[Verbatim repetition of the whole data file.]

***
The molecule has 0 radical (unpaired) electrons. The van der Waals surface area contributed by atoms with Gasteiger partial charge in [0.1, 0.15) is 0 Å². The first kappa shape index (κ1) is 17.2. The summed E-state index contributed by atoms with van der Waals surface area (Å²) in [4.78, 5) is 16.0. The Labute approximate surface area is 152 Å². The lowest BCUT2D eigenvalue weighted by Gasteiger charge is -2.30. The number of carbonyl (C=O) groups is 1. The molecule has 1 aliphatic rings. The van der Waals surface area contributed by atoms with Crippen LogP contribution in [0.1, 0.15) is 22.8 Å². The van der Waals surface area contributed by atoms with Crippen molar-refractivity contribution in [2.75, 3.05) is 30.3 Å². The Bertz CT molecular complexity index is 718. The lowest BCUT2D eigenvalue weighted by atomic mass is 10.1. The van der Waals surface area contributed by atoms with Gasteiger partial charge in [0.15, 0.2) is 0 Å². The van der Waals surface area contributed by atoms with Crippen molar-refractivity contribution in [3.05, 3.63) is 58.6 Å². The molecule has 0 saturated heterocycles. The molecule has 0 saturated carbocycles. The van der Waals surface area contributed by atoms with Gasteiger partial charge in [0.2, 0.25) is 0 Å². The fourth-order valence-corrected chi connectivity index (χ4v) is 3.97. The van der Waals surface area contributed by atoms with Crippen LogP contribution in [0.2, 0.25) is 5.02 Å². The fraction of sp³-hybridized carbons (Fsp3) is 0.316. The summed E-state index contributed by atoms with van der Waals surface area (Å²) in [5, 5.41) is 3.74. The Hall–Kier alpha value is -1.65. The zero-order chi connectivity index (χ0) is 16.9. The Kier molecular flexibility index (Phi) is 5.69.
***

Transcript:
The molecule has 0 radical (unpaired) electrons. The van der Waals surface area contributed by atoms with Gasteiger partial charge in [0.1, 0.15) is 0 Å². The first kappa shape index (κ1) is 17.2. The summed E-state index contributed by atoms with van der Waals surface area (Å²) in [4.78, 5) is 16.0. The Labute approximate surface area is 152 Å². The lowest BCUT2D eigenvalue weighted by Gasteiger charge is -2.30. The number of carbonyl (C=O) groups is 1. The molecule has 1 aliphatic rings. The van der Waals surface area contributed by atoms with Crippen LogP contribution in [0.1, 0.15) is 22.8 Å². The van der Waals surface area contributed by atoms with Crippen molar-refractivity contribution in [2.75, 3.05) is 30.3 Å². The Bertz CT molecular complexity index is 718. The lowest BCUT2D eigenvalue weighted by atomic mass is 10.1. The van der Waals surface area contributed by atoms with Gasteiger partial charge in [0.15, 0.2) is 0 Å². The van der Waals surface area contributed by atoms with Crippen molar-refractivity contribution in [3.05, 3.63) is 58.6 Å². The molecule has 0 saturated heterocycles. The molecule has 0 saturated carbocycles. The van der Waals surface area contributed by atoms with Gasteiger partial charge in [0.2, 0.25) is 0 Å². The fourth-order valence-corrected chi connectivity index (χ4v) is 3.97. The van der Waals surface area contributed by atoms with Crippen LogP contribution in [0.2, 0.25) is 5.02 Å². The fraction of sp³-hybridized carbons (Fsp3) is 0.316. The summed E-state index contributed by atoms with van der Waals surface area (Å²) in [5, 5.41) is 3.74. The Hall–Kier alpha value is -1.65. The zero-order chi connectivity index (χ0) is 16.9. The Kier molecular flexibility index (Phi) is 5.69.